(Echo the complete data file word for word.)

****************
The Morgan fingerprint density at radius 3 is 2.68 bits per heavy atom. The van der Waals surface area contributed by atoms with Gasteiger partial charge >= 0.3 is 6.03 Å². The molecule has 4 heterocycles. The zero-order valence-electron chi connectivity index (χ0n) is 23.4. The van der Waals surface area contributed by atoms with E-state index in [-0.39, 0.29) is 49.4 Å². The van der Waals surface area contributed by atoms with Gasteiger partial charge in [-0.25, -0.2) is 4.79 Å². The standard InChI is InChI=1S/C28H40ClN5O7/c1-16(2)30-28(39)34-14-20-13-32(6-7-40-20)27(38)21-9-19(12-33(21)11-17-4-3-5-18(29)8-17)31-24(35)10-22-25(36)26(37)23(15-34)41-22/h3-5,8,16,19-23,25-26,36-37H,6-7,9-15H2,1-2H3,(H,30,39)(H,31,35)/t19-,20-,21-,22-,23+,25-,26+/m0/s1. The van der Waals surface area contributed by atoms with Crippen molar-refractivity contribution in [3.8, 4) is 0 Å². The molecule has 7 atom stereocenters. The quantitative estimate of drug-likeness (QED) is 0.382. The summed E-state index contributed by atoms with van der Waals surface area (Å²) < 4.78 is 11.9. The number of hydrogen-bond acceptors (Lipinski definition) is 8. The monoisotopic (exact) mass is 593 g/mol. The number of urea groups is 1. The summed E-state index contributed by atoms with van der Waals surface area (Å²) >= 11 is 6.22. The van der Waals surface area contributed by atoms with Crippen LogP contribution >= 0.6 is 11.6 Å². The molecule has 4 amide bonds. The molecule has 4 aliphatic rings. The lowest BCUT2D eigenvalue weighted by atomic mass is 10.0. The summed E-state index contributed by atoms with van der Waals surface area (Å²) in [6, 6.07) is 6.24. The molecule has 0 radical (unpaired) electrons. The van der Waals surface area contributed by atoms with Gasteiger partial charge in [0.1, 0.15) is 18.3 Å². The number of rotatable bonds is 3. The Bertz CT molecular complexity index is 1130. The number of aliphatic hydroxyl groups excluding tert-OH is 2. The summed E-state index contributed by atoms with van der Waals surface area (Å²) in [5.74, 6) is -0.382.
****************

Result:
The Morgan fingerprint density at radius 3 is 2.68 bits per heavy atom. The van der Waals surface area contributed by atoms with Gasteiger partial charge >= 0.3 is 6.03 Å². The molecule has 4 heterocycles. The zero-order valence-electron chi connectivity index (χ0n) is 23.4. The van der Waals surface area contributed by atoms with E-state index in [-0.39, 0.29) is 49.4 Å². The van der Waals surface area contributed by atoms with Gasteiger partial charge in [-0.25, -0.2) is 4.79 Å². The standard InChI is InChI=1S/C28H40ClN5O7/c1-16(2)30-28(39)34-14-20-13-32(6-7-40-20)27(38)21-9-19(12-33(21)11-17-4-3-5-18(29)8-17)31-24(35)10-22-25(36)26(37)23(15-34)41-22/h3-5,8,16,19-23,25-26,36-37H,6-7,9-15H2,1-2H3,(H,30,39)(H,31,35)/t19-,20-,21-,22-,23+,25-,26+/m0/s1. The van der Waals surface area contributed by atoms with Crippen molar-refractivity contribution in [3.8, 4) is 0 Å². The molecule has 7 atom stereocenters. The quantitative estimate of drug-likeness (QED) is 0.382. The summed E-state index contributed by atoms with van der Waals surface area (Å²) < 4.78 is 11.9. The number of hydrogen-bond acceptors (Lipinski definition) is 8. The monoisotopic (exact) mass is 593 g/mol. The number of urea groups is 1. The summed E-state index contributed by atoms with van der Waals surface area (Å²) >= 11 is 6.22. The van der Waals surface area contributed by atoms with Crippen LogP contribution >= 0.6 is 11.6 Å². The molecule has 4 amide bonds. The molecule has 4 aliphatic rings. The lowest BCUT2D eigenvalue weighted by atomic mass is 10.0. The summed E-state index contributed by atoms with van der Waals surface area (Å²) in [6, 6.07) is 6.24. The molecule has 0 radical (unpaired) electrons. The van der Waals surface area contributed by atoms with Gasteiger partial charge in [0.1, 0.15) is 18.3 Å². The number of rotatable bonds is 3. The Bertz CT molecular complexity index is 1130. The number of aliphatic hydroxyl groups excluding tert-OH is 2. The summed E-state index contributed by atoms with van der Waals surface area (Å²) in [5.74, 6) is -0.382.